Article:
Made of Venetian glass tesserae (tiles), these mosaics frame two entryways of James Russell Lowell School, marking the school's 1994 centennial. Two of them cover ground-level windows that were bricked over for security reasons, a not-uncommon practice in Chicago's public schools.
"We 'opened' the windows," says Gude, referring also to Beatriz Santiago Muñoz, Juan Chavez, and members of Youth Service Project. She cites a European tradition of reinventing a space in response to contemporary times, rather than the American way in which old buildings are either destroyed, or deemed historic and left untouched. "It's not defacing a historic building," she adds, "It's adding something at a level of complexity and beauty that really is architectural."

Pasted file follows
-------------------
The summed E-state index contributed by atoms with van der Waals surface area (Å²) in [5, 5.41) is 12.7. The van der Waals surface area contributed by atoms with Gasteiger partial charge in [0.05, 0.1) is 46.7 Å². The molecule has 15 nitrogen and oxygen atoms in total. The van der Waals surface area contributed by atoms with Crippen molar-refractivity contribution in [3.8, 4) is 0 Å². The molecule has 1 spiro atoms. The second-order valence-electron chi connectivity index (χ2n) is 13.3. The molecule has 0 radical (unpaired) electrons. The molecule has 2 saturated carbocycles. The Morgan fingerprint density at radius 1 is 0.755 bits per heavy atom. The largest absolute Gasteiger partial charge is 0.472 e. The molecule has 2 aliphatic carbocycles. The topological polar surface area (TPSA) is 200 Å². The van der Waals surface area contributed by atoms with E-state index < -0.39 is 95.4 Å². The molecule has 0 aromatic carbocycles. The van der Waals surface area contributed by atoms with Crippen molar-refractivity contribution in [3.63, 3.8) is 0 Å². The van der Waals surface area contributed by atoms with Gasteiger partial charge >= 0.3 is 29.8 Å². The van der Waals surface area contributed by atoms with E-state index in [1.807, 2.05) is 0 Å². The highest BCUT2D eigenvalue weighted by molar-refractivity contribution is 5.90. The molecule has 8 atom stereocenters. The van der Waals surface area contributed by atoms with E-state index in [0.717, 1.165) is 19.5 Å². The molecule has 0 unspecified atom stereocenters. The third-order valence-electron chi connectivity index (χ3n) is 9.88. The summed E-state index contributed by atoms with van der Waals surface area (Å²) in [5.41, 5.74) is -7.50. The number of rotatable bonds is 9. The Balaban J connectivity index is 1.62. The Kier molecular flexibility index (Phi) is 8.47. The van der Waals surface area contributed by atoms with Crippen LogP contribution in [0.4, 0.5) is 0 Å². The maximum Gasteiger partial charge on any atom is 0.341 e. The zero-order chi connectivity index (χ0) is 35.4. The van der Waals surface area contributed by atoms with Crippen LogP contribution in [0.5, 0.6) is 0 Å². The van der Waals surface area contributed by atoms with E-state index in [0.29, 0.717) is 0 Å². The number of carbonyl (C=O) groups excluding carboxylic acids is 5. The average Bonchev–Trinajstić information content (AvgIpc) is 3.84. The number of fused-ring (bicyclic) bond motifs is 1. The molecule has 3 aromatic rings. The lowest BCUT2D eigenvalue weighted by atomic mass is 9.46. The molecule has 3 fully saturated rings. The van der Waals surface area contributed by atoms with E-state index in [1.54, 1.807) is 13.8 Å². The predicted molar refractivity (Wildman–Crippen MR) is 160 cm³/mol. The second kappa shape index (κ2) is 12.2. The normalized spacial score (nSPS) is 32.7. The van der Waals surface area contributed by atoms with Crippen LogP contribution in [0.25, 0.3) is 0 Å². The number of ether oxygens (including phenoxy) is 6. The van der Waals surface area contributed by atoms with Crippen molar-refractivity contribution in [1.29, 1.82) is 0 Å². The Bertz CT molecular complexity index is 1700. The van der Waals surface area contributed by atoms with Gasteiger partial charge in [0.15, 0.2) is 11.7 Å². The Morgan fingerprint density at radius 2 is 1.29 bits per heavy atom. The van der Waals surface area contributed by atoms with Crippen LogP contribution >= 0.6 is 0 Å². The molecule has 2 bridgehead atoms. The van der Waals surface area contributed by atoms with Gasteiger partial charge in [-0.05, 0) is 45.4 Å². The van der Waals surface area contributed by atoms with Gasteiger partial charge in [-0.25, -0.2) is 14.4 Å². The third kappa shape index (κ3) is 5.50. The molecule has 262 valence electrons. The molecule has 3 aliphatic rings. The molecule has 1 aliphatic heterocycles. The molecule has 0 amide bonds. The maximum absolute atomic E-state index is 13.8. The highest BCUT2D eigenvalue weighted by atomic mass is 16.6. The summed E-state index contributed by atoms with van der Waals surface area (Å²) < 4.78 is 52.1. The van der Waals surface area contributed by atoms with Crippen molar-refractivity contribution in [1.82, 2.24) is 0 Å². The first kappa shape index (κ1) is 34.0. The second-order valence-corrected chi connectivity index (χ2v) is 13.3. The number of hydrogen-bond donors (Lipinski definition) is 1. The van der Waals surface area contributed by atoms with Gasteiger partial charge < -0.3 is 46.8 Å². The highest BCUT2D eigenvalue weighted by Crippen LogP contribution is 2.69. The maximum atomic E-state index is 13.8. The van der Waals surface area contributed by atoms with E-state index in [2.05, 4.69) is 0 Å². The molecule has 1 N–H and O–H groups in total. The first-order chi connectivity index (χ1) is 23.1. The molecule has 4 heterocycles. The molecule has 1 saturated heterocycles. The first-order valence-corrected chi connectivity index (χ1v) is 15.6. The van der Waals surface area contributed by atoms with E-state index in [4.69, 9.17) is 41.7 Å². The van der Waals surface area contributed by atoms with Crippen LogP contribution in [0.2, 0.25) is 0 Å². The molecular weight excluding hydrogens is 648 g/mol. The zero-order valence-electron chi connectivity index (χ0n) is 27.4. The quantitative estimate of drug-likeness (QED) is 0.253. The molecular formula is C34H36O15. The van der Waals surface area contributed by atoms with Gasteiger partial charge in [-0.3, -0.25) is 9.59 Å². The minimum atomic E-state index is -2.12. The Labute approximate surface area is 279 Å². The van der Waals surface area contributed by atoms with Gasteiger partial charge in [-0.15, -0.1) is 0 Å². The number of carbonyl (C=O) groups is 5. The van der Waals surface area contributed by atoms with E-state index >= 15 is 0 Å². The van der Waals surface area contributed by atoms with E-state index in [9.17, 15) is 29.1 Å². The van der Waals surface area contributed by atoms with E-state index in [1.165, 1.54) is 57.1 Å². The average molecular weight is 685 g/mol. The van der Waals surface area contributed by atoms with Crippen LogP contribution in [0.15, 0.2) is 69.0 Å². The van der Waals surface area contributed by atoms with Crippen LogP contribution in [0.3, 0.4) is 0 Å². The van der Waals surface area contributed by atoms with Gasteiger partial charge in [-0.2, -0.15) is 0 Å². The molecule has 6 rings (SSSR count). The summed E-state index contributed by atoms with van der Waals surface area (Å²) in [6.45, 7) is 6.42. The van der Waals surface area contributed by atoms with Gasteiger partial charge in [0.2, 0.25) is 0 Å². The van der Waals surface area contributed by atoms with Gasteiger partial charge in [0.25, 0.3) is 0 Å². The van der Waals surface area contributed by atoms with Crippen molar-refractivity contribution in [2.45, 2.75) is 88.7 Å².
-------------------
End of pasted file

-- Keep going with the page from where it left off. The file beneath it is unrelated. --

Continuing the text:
In recent years, Gude notes, Chicago Public Art Group has completed several similar projects with Chicago schools, in conjunction with school reform: "Physically working with the architecture becomes part of what it means to have local control of schools... what's going to be taught in the school, what's going to be imagined in the school, what that school means to the community."